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When historians look back at this era, I think one of the seismic cultural shifts that will be associated with millennials is that kids these days don’t think about owning stuff. Instead of buying music on CDs, they stream it on Spotify. Rather than lease or buy a vehicle, they use a Zipcar.
The advantage of taking an Uber to your Airbnb rental while you stream a movie on Netflix is that you don’t own the car or the apartment or the DVD, so if something goes wrong it’s not your responsibility. You don’t own the thing, you rent the experience. There’s some wisdom in this sharing economy: perhaps there’s less grasping at an egocentric sense of “me” having my “stuff” to cling to.
But the flip side of less commitment is that we also have less responsibility. When you work hard to save up money and purchase something, you have pride of ownership. You wash your car and take care of it. You change the oil. Who cares about lovingly maintaining the air filter on a Zipcar?
In my teenage years, we used to separate the seeds from the weed on album covers. How can you do that with Spotify? In a world where everything is digital, there’s nothing to get your digits on. It’s handy, because you’ve got nothing in your hands, but with all the closet space we’re saving, we’re losing something. The relationship between a guy and his stuff.
There are other drawbacks. I recently got rid of my CD collection — about 6,000 CDs — and had it all digitized. Now it fits on a hard drive the size of a book (remember books?). I did this partially so that when Lev was born, we would have room for his non-digital paraphernalia. Nobody has invented a digital diaper. (Yet.) The upshot is, now I have a bunch of baby stuff where my CDs used to be. Spoiler alert for you yet-to-be parents out there: baby toys take up even more space than CDs and sound much, much worse.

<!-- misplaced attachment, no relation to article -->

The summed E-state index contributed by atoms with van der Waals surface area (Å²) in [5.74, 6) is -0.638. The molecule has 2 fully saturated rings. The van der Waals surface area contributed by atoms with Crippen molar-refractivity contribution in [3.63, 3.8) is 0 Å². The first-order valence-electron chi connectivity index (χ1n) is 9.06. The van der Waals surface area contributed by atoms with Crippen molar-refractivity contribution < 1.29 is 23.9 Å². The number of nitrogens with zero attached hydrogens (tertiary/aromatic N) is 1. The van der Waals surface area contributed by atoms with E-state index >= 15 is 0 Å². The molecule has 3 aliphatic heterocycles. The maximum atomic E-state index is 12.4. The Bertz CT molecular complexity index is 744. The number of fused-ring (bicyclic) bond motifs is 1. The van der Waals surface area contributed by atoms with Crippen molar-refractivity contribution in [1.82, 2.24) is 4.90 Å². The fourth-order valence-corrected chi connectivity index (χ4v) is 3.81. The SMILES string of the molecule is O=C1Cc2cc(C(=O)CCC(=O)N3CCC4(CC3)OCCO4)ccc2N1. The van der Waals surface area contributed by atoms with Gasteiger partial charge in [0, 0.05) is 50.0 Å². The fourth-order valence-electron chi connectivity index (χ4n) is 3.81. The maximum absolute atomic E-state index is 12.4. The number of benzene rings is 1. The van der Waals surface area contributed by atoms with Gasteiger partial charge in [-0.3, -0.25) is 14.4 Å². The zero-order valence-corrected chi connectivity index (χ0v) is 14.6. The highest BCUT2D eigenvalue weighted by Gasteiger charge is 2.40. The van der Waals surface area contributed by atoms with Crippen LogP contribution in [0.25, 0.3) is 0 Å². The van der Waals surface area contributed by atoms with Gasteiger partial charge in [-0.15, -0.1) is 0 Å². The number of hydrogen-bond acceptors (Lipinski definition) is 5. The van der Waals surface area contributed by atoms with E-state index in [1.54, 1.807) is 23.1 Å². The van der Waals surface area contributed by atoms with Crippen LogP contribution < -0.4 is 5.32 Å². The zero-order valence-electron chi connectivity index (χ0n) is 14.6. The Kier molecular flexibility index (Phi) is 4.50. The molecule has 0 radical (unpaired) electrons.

That’s the deal with fatherhood: You definitely own something, for real. Your baby is not a rental.
And yet, I wouldn’t trade one box of Lev’s butt cream for all the Elvis Costello box sets in the world. Because butt cream makes Lev happy. And his happiness is my happiness.
There are 2 things that can happen when you become a dad: either you mourn your old life and nurture a slow-burning resentment because everything has changed, or you dive in headfirst and let fatherhood change you. Either way, you will have to give up your heavy bag, your bong, your CD collection — your toys — and you will spend more money than you ever imagined buying diapers for a tiny, screaming, crazy person. But the real trade is, you will give up caring about your own happiness and you begin to care more about someone else’s well-being and joy.
And this is one of life’s greatest paradoxes: you have never felt true happiness until you stop worrying about yourself and replace that obsession with wanting someone else to be happy. These days, when I see Lev smile, I couldn’t care less that I had to give up not only a heavy bag but a speed bag and a double-end bag (for non-boxers among you, just trust me, that was a sacrifice) — and my recording studio. I just feel a bunch of rainbows inside. He laughs and suddenly I am standing under a waterfall in Hawaii. Life smells like gummy bears.
And poo, sometimes. But mainly gummy bears. And that’s not the point. The point is, you surrender the futile mission of protecting your tiny scrap of personal joy, which was never very satisfying anyway, and you gain the whole world.
That’s the deal with fatherhood: You definitely own something, for real. Your baby is not a rental. Unlike Netflix and Spotify, this dad thing comes with real commitment and responsibility. There is a contract. It lasts a lifetime. Everyone knows you can’t buy happiness. And it turns out you can’t rent it or stream it either.
But you can have it.
Dimitri Ehrlich is a multi-platinum selling songwriter and the author of 2 books. His writing has appeared in the New York Times, Rolling Stone, Spin, and Interview Magazine, where he served as music editor for many years.